And here’s more proof. Meet Dave McClure. Out there in Silicon Valley, he’s what Ron Burgundy would call kind of a big deal. He’s worked with startups, invested in startups, immersed himself in startups. His latest extravaganza is called 500 Startups, and they’re a startup accelerator. They bring in a ton of startups — this year, they’ve worked with north of 50 startups. They mentor them, they groom them, they fund them — and then they send them out into the world.

Naturally, people thought this was crazy.

But then I saw this Twitter exchange tonight between McClure and Jason Cohen, an entrepreneur and investor who runs a popular startup blog:

Amen, guys. They speak to a simple truth: Want to make change? It can happen — one day at a time, one relationship at a time.

Things happen slowly. Success has to be earned. Trust has to be earned.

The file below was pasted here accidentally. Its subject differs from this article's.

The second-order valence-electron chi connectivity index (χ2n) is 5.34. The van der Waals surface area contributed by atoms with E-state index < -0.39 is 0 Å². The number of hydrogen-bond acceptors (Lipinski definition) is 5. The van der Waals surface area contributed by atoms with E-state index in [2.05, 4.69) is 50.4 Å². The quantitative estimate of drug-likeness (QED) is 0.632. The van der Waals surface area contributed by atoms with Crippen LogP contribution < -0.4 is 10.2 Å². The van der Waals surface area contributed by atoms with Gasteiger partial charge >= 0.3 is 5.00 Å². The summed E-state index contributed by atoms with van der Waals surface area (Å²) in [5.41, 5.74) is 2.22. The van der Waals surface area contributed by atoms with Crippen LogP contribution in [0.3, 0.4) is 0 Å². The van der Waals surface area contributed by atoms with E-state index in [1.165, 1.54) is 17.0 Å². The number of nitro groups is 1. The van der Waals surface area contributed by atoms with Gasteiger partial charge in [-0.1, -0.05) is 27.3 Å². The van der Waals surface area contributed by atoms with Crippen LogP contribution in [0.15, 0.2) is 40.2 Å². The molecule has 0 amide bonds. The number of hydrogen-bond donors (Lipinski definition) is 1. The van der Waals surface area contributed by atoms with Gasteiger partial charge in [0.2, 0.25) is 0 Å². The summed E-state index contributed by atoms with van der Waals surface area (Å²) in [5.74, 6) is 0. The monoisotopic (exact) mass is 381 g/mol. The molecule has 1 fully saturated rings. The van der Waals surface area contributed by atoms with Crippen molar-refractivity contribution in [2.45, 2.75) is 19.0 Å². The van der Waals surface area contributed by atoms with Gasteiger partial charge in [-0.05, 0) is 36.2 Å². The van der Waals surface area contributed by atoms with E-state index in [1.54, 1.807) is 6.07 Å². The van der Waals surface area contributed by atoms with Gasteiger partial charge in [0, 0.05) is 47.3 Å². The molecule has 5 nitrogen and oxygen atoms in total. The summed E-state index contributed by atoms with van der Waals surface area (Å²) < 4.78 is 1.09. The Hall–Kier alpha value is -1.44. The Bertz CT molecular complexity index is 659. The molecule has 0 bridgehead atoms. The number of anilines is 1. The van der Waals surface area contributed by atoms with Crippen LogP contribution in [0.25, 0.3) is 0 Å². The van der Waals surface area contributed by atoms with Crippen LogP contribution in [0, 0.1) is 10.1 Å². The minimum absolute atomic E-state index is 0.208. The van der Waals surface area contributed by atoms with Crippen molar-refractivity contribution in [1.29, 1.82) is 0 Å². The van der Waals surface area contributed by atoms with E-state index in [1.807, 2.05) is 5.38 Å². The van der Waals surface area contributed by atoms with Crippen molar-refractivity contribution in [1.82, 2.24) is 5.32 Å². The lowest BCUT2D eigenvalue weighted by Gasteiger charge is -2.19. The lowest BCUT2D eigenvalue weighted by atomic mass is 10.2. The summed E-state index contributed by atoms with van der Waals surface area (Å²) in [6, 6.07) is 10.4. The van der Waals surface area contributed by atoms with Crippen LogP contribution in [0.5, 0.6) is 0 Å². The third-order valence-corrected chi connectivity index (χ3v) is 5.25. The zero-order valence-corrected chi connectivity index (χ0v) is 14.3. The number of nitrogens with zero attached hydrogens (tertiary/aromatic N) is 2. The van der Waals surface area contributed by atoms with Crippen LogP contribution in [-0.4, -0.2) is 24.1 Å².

It happens: One day at a time. One relationship at a time.

Start there.

The $1,000 Father-Son Belly Challenge.

This is the kind of thing that I shouldn’t go doing. It’s not nice of me to take an old man’s money.

And yet, that’s just what I intend to do.

The old man in question just happens to be my old man, Bill Oshinsky (he’s the little fella you see in the photo below). And he’s got it fixed into that bald skull of his that he can get into better shape than me.

Day 1.

So we’ve made this bet: We’re going to spend a year getting into shape. And on Aug. 1, 2012, we’ll rendezvous to decide who’s got the better belly. Winner gets $1,000. Loser pays.

I’m not going to waste valuable kilowhatevers here on danoshinsky.com with this sort of nonsense, so we’ve set up one of them Tumblrs for you to follow along. Check out bellychallenge.com for more.

Self-Promo Alert: Talking Stry.